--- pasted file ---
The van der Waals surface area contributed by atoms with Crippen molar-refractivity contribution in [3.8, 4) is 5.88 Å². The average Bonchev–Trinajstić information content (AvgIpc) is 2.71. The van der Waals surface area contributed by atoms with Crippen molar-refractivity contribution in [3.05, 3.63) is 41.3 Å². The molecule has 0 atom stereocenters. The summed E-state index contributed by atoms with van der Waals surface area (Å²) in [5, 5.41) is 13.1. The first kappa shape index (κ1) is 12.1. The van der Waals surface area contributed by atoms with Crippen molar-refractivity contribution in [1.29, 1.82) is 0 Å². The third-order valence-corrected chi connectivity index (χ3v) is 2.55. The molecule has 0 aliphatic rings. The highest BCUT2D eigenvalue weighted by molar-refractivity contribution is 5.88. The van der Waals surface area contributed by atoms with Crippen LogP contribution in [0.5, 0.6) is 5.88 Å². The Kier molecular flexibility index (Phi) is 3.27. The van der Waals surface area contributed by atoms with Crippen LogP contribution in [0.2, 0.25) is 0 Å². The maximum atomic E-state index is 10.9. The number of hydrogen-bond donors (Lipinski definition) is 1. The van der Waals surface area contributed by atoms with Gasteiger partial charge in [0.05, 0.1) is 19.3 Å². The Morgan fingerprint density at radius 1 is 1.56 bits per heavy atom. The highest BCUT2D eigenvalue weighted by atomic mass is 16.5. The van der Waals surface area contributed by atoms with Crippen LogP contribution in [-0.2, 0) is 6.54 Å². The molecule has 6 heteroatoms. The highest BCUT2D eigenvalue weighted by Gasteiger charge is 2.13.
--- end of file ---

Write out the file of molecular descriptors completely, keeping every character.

The van der Waals surface area contributed by atoms with Crippen molar-refractivity contribution in [3.8, 4) is 5.88 Å². The average Bonchev–Trinajstić information content (AvgIpc) is 2.71. The van der Waals surface area contributed by atoms with Crippen molar-refractivity contribution in [3.05, 3.63) is 41.3 Å². The molecule has 0 atom stereocenters. The summed E-state index contributed by atoms with van der Waals surface area (Å²) in [5, 5.41) is 13.1. The first kappa shape index (κ1) is 12.1. The van der Waals surface area contributed by atoms with Crippen molar-refractivity contribution in [1.29, 1.82) is 0 Å². The third-order valence-corrected chi connectivity index (χ3v) is 2.55. The molecule has 0 aliphatic rings. The highest BCUT2D eigenvalue weighted by molar-refractivity contribution is 5.88. The van der Waals surface area contributed by atoms with Crippen LogP contribution in [0.5, 0.6) is 5.88 Å². The Kier molecular flexibility index (Phi) is 3.27. The van der Waals surface area contributed by atoms with Crippen LogP contribution in [0.2, 0.25) is 0 Å². The maximum atomic E-state index is 10.9. The number of hydrogen-bond donors (Lipinski definition) is 1. The van der Waals surface area contributed by atoms with Gasteiger partial charge in [0.05, 0.1) is 19.3 Å². The Morgan fingerprint density at radius 1 is 1.56 bits per heavy atom. The highest BCUT2D eigenvalue weighted by atomic mass is 16.5. The van der Waals surface area contributed by atoms with Crippen LogP contribution in [-0.2, 0) is 6.54 Å². The molecule has 6 heteroatoms. The highest BCUT2D eigenvalue weighted by Gasteiger charge is 2.13.